I am really pleased to receive emails suggesting topics for my weekly reminders. The latest suggestion was to talk about queen cells.

As these are starting to appear in our hives, this is a reminder to new beekeepers not to tear them down on first sight but to look at where on the comb they are. Queen cells in the middle of the frame rather than on the bottom edge may indicate supersedure rather than the intention to swarm. The current queen may have failed or died and destroying these cells may be the kiss of death to the hive. 
 
If you have lots of queen cells then a really close inspection is required, being careful in your handling of the frames containing them. Are there fewer bees than you expected to see?  Has the colony swarmed?  This will only have happened if there is one or more sealed queen cells in the hive as the original queen will not leave until this is the case.  Swarming is their way of maintaining the species.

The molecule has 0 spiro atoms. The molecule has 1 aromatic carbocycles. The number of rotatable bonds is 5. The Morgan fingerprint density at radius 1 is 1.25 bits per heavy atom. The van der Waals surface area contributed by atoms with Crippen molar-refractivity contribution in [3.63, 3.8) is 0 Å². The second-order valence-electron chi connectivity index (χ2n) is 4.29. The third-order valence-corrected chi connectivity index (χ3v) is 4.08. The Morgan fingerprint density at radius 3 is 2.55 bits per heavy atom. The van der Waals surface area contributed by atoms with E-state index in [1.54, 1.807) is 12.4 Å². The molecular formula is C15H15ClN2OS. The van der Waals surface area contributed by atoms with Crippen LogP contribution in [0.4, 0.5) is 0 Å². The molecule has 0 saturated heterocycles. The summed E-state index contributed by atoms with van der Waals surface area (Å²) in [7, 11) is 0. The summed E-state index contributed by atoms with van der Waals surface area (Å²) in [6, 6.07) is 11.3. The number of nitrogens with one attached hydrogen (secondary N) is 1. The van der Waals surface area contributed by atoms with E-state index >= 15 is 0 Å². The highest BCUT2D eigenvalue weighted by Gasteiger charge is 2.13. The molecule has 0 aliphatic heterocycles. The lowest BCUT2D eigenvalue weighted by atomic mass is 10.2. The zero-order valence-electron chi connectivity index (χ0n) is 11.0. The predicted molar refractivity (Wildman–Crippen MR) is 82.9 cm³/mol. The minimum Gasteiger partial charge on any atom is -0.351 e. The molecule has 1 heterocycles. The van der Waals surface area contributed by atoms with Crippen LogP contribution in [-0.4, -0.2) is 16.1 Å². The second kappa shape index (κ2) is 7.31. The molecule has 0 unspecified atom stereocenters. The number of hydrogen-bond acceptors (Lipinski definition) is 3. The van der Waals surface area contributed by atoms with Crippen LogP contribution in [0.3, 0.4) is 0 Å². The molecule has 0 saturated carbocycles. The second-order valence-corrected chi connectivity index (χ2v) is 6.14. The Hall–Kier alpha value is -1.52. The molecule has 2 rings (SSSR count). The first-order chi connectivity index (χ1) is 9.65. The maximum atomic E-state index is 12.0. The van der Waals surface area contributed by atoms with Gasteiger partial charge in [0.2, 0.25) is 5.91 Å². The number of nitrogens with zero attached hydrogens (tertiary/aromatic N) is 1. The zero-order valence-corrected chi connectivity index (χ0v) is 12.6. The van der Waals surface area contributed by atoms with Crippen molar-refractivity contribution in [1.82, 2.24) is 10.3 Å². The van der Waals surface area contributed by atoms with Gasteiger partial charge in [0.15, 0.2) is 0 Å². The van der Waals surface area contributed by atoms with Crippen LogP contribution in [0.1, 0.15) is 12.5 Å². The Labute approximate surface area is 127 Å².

Next, assess which ones you want to keep.   How many cells are there?  Are they sealed or charged (charged means containing a larva floating in royal jelly)?  Do any of them look stunted or short - which could indicate a small queen. Do you need a queen for a queenless colony or do you want to create a nucleus/nuclei?  Lots of questions to be asked and decisions to be made.
 

Any cells not required should be removed from the colony.

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